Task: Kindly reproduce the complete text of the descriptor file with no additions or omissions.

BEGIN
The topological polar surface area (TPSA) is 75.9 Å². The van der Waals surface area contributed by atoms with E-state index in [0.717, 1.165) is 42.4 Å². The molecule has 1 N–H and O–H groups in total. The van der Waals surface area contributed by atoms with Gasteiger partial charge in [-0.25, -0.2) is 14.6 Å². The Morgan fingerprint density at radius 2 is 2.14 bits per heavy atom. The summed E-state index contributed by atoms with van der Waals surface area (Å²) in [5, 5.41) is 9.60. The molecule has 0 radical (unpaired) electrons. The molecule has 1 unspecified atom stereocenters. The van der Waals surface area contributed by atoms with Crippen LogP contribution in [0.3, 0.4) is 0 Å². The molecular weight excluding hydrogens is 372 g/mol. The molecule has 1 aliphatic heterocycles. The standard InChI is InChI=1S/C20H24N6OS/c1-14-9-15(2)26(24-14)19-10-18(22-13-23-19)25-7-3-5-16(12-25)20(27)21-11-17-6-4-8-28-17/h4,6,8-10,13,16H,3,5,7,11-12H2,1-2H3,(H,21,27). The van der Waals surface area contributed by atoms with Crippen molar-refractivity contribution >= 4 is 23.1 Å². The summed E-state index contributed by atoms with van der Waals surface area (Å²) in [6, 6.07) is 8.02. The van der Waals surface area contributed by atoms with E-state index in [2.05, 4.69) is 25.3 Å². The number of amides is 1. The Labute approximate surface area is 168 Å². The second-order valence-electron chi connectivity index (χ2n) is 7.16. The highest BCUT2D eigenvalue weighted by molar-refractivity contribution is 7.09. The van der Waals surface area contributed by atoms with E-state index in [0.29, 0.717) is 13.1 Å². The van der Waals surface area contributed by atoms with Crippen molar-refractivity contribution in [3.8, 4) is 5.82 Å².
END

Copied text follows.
The topological polar surface area (TPSA) is 75.9 Å². The van der Waals surface area contributed by atoms with E-state index in [0.717, 1.165) is 42.4 Å². The molecule has 1 N–H and O–H groups in total. The van der Waals surface area contributed by atoms with Gasteiger partial charge in [-0.25, -0.2) is 14.6 Å². The Morgan fingerprint density at radius 2 is 2.14 bits per heavy atom. The summed E-state index contributed by atoms with van der Waals surface area (Å²) in [5, 5.41) is 9.60. The molecule has 0 radical (unpaired) electrons. The molecule has 1 unspecified atom stereocenters. The van der Waals surface area contributed by atoms with Crippen LogP contribution in [0.3, 0.4) is 0 Å². The molecular weight excluding hydrogens is 372 g/mol. The molecule has 1 aliphatic heterocycles. The standard InChI is InChI=1S/C20H24N6OS/c1-14-9-15(2)26(24-14)19-10-18(22-13-23-19)25-7-3-5-16(12-25)20(27)21-11-17-6-4-8-28-17/h4,6,8-10,13,16H,3,5,7,11-12H2,1-2H3,(H,21,27). The van der Waals surface area contributed by atoms with Crippen molar-refractivity contribution >= 4 is 23.1 Å². The summed E-state index contributed by atoms with van der Waals surface area (Å²) in [6, 6.07) is 8.02. The van der Waals surface area contributed by atoms with E-state index in [2.05, 4.69) is 25.3 Å². The number of amides is 1. The Labute approximate surface area is 168 Å². The second-order valence-electron chi connectivity index (χ2n) is 7.16. The highest BCUT2D eigenvalue weighted by molar-refractivity contribution is 7.09. The van der Waals surface area contributed by atoms with E-state index in [0.29, 0.717) is 13.1 Å². The van der Waals surface area contributed by atoms with Crippen molar-refractivity contribution in [3.8, 4) is 5.82 Å².